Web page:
The Museum of The Year in Europe in 1997

History of Buildings

Anatolian Civilizations Museum is in two Ottoman buildings located near Ankara Castle, in Atpazarı district of Ankara. One of the buildings is Mahmut Paşa Bedesteni and the other is Kurşunlu Han.

Bedesteni was built by Mahmut Paşa, one of prime ministers (vezir) of Mehmet the Conqueror during 1464-1471. The building does not have inscription. In resources it is written that Ankara pure garments were distributed here. The design of the building is in classical type. There are 10 domes used for covering rectangular designed enclosed location, and there are 102 shops facing each others.

According to history records and registry books, Kurşunlu Han was built as foundation for Mehmet Paşa's(Mehmet the conqueror's vezir) poor catering located in Üsküdar, Istanbul It does not have inscription. During repair of 1946, coins of Murat II period were discovered. The findings indicate that Han existed in 15th century. Han has typical design of Ottoman Period hans. There is courtyard and arcade in the middle and they are surrounded by two storey rooms. There are 28 rooms in the basement floor, 30 rooms in the first floor. The rooms have furnace. There is a barn in "L" type in basement floor on west and south directions of the room. On the north side of han there are 11 shops and 9 shops on east side and 4 shops facing each other within garden. The inn(han) was made by Mehmet Pasha and in 1467 Mehmet Pasha was promoted to Prime Minister(head Vezir) upon discharge of Mahmut Pasha and built vaulted bazaar. He kept his position until 1470. He has his mosque, poor catering and medrese in Üsküdar and his body is buried therein.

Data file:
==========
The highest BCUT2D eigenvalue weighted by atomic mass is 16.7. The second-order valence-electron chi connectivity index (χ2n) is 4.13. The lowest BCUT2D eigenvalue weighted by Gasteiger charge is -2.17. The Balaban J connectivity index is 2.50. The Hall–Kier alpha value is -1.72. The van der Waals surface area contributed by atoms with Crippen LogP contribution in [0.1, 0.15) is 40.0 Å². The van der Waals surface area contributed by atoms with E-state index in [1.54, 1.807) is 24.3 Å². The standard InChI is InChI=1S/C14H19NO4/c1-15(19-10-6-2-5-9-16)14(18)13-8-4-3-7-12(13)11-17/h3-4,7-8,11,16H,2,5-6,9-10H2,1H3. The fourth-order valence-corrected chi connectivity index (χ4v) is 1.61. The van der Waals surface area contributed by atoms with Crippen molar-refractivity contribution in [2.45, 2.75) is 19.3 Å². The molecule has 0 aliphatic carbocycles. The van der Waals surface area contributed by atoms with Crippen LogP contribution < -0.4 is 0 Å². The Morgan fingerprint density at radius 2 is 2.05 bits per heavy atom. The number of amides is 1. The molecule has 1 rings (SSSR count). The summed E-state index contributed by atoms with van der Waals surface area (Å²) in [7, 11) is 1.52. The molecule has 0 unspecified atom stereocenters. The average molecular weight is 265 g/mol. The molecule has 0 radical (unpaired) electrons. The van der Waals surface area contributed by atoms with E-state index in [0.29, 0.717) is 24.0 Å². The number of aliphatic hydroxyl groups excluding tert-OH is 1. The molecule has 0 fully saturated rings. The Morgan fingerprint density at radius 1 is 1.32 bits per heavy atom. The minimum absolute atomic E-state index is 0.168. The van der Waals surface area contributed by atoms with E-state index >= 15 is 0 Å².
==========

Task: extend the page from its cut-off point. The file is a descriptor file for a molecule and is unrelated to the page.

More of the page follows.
This two building constituting the museum today was abandoned after the fire in 1881.

The History of the Museum

The first museum in Ankara was established by Mübarek Galip Bey, Directorate of Culture, in 1921 in the section of castle in Ankara called Akkale. In addition to this museum, artifacts from Augustus Temple and Byzantine Baths were also collected. Upon recommendation of Atatürk and from the view of establishing an "Eti Museum" in the center , the Pittites arts from the region were sent to Ankara and therefore a larger museum was needed. The Director of Culture at that times, Hamiz Zübeyr Koşay recommended Saffet Arıkan, Minister of Education Mahmut Paşa Bazaar and Inn be repaired and converted into museum. This recommendation was accepted and restoration continued from 1938 to 1968. Upon completion of repair works of the bazaar where domed location is, in 1940, a committee chaired by German Archaeologist H. G. Guterbock arranged the museum. In 1943 while the repair works of the building were still under progress, the middle section was opened for visits. Repair projects of this part was carried out by Architect Macit Kural and repair work upon tender was performed by Architect Zühtü Bey. In 1948 museum administration left Akkale as store house, and the museum was in four rooms of Kurşunlu Han of which repair works were completed. Restoration and exhibition projects of part around Domed location were prepared and applied by Architect İhsan Kıygı. Five shops were left in their original form, and the walls between the shops were destroyed and thus a large location was provided for exhibition. Museum structure reached its present structure in 1968. Kurşunlu Han which has been used as administration building has research rooms, library, conference hall, laboratory and workshops, and Mahmut Pasha Vaulted Bazaar has been used as the exhibition hall.